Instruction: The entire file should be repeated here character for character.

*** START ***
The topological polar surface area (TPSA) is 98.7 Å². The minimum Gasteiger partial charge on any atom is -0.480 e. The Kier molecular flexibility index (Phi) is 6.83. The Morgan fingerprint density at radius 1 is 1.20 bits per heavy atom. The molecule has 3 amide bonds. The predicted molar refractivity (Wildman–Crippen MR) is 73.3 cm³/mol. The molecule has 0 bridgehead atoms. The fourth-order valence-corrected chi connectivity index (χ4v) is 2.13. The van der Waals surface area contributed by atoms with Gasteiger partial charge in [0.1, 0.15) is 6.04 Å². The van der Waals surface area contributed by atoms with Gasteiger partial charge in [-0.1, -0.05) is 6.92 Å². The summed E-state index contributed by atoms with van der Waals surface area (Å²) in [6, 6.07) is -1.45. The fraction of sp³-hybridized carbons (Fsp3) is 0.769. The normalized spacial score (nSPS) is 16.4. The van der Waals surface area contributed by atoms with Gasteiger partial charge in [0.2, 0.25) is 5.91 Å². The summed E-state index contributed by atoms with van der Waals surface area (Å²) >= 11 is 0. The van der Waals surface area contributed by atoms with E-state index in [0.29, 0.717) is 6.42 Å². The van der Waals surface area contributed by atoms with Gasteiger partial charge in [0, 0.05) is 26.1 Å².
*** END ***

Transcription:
The topological polar surface area (TPSA) is 98.7 Å². The minimum Gasteiger partial charge on any atom is -0.480 e. The Kier molecular flexibility index (Phi) is 6.83. The Morgan fingerprint density at radius 1 is 1.20 bits per heavy atom. The molecule has 3 amide bonds. The predicted molar refractivity (Wildman–Crippen MR) is 73.3 cm³/mol. The molecule has 0 bridgehead atoms. The fourth-order valence-corrected chi connectivity index (χ4v) is 2.13. The van der Waals surface area contributed by atoms with Gasteiger partial charge in [0.1, 0.15) is 6.04 Å². The van der Waals surface area contributed by atoms with Gasteiger partial charge in [-0.1, -0.05) is 6.92 Å². The summed E-state index contributed by atoms with van der Waals surface area (Å²) in [6, 6.07) is -1.45. The fraction of sp³-hybridized carbons (Fsp3) is 0.769. The normalized spacial score (nSPS) is 16.4. The van der Waals surface area contributed by atoms with Gasteiger partial charge in [0.2, 0.25) is 5.91 Å². The summed E-state index contributed by atoms with van der Waals surface area (Å²) >= 11 is 0. The van der Waals surface area contributed by atoms with E-state index in [0.29, 0.717) is 6.42 Å². The van der Waals surface area contributed by atoms with Gasteiger partial charge in [0, 0.05) is 26.1 Å².